In addition to having the motive to make these new investments, businesses also will find the means to finance them readily available. Profits have been on the rise, and with narrowing credit risk differentials, the cost of bond financing remains low. Moreover, as the equity market ends its first year of positive performance in the new millennium, funds are flowing back into the stock market. And of course, as I need not tell this audience, banks are actively seeking to make good commercial loans. As a result of all this, I expect firms to embark on healthy programs of investment spending in 2004 and, thus, make a significant contribution to overall demand growth.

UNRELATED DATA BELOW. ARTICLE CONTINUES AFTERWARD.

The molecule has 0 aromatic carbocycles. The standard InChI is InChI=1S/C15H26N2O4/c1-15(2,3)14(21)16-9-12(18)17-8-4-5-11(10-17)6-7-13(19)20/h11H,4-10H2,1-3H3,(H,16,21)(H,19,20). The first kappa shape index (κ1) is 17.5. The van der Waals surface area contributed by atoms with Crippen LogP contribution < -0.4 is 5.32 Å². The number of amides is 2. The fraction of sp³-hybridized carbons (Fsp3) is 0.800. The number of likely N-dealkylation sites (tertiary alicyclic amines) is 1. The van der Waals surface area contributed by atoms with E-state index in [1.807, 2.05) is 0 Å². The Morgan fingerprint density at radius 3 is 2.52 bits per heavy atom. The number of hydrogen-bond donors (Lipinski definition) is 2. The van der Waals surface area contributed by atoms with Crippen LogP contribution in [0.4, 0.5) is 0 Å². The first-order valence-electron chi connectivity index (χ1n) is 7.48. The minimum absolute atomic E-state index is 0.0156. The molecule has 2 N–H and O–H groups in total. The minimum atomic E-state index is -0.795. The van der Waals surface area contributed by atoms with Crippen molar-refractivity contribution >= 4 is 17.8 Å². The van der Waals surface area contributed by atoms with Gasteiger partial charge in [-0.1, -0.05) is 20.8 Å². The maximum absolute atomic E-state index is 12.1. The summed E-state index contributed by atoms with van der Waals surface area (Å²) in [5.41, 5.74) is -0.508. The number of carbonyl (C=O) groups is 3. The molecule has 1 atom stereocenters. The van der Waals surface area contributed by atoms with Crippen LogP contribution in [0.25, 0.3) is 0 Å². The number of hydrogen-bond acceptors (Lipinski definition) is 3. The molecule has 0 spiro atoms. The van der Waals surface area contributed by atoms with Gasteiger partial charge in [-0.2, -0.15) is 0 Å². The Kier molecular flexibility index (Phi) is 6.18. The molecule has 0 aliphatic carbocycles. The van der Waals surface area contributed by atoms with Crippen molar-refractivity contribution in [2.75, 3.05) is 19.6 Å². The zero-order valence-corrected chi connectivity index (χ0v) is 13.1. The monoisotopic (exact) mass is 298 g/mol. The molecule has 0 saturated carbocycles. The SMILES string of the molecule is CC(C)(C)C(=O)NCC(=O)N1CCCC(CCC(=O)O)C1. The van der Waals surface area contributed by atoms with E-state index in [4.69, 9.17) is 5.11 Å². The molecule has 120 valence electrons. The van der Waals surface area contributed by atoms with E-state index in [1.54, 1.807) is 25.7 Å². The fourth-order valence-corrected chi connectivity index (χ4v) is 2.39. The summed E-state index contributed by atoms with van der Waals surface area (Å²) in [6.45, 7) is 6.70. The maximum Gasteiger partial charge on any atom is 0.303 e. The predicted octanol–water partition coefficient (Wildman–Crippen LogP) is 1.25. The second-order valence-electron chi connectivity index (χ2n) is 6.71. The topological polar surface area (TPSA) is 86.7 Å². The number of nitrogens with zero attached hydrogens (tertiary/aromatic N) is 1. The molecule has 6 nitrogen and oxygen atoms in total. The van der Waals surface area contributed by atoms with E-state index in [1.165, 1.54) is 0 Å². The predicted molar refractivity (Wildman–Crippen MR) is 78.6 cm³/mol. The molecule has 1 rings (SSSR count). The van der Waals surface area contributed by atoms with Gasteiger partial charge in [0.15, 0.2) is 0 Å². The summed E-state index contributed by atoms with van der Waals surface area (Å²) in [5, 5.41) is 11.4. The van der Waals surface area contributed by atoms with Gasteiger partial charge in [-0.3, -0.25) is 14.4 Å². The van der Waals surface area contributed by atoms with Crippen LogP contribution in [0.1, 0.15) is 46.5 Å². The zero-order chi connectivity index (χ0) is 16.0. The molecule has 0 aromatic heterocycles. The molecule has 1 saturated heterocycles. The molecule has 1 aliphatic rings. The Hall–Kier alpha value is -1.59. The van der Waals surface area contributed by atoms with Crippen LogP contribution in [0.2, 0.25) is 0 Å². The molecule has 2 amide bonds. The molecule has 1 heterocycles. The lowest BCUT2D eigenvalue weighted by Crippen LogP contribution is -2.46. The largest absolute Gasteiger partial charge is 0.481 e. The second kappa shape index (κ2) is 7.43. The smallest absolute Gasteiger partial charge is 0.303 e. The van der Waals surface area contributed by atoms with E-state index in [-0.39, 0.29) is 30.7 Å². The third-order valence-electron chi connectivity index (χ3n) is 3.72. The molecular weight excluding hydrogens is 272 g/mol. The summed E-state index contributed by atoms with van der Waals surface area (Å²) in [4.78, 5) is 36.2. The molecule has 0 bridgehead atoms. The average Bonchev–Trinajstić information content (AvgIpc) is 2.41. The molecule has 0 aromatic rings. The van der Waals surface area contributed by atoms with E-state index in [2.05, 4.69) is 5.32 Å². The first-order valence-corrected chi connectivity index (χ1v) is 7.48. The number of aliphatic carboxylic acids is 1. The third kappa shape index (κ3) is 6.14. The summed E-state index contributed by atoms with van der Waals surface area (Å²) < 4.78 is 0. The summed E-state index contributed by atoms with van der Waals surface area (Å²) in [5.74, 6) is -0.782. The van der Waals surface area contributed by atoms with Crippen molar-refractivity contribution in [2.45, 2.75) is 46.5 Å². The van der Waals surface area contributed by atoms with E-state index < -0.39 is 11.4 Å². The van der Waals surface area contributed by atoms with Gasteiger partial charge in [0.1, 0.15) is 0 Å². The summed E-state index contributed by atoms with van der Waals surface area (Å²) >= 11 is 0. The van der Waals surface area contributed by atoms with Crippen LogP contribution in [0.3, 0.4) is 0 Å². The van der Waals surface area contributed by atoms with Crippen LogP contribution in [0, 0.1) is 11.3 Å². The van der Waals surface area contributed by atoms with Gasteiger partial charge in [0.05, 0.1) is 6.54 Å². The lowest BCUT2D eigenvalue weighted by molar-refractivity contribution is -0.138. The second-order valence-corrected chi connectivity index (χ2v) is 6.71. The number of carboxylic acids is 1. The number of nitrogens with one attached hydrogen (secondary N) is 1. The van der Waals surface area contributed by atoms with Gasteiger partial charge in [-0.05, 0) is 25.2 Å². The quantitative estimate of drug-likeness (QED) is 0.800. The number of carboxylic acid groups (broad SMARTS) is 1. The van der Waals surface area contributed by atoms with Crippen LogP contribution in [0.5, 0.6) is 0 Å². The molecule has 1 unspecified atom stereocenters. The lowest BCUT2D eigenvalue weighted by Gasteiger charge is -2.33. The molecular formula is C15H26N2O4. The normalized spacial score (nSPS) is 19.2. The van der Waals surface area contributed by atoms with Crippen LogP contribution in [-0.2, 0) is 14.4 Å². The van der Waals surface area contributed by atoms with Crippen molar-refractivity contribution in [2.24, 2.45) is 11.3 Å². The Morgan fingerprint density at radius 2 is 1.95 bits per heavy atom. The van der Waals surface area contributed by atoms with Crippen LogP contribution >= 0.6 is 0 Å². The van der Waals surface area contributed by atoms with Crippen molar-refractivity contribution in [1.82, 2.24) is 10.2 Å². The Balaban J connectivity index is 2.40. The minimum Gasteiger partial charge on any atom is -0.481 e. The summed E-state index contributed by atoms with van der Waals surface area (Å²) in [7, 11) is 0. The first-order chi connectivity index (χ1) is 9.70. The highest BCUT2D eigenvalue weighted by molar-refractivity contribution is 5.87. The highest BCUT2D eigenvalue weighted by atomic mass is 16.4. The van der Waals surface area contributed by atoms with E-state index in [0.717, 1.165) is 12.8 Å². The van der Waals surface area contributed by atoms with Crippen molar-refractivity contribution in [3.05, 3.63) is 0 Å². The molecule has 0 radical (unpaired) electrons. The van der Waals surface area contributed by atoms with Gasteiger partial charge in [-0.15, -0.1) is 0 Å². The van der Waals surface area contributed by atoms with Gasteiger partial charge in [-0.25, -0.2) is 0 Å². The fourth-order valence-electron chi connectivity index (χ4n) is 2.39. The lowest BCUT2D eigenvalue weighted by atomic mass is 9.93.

You will note that I have been concentrating my comments on the expectation that our expansion will be built on growth in private domestic spending. What about the government sector? And what about international trade and its impact on the U.S. economy?
I do not think either one will substantially affect overall growth in 2004. Government spending is not projected to add a great deal to growth this year, and developments in the trade sector are not expected to subtract a great deal. The combination of the recent depreciation in the dollar and future prospects for stronger growth around the world suggests that the trade deficit will stabilize. So, our participation in the global economy will not have a significant impact on the growth rate of the U.S. economy near term.
Rather, it is private domestic demand that will drive the U.S. economy in 2004, and as I said, it is well-positioned for sound growth as we move through the year.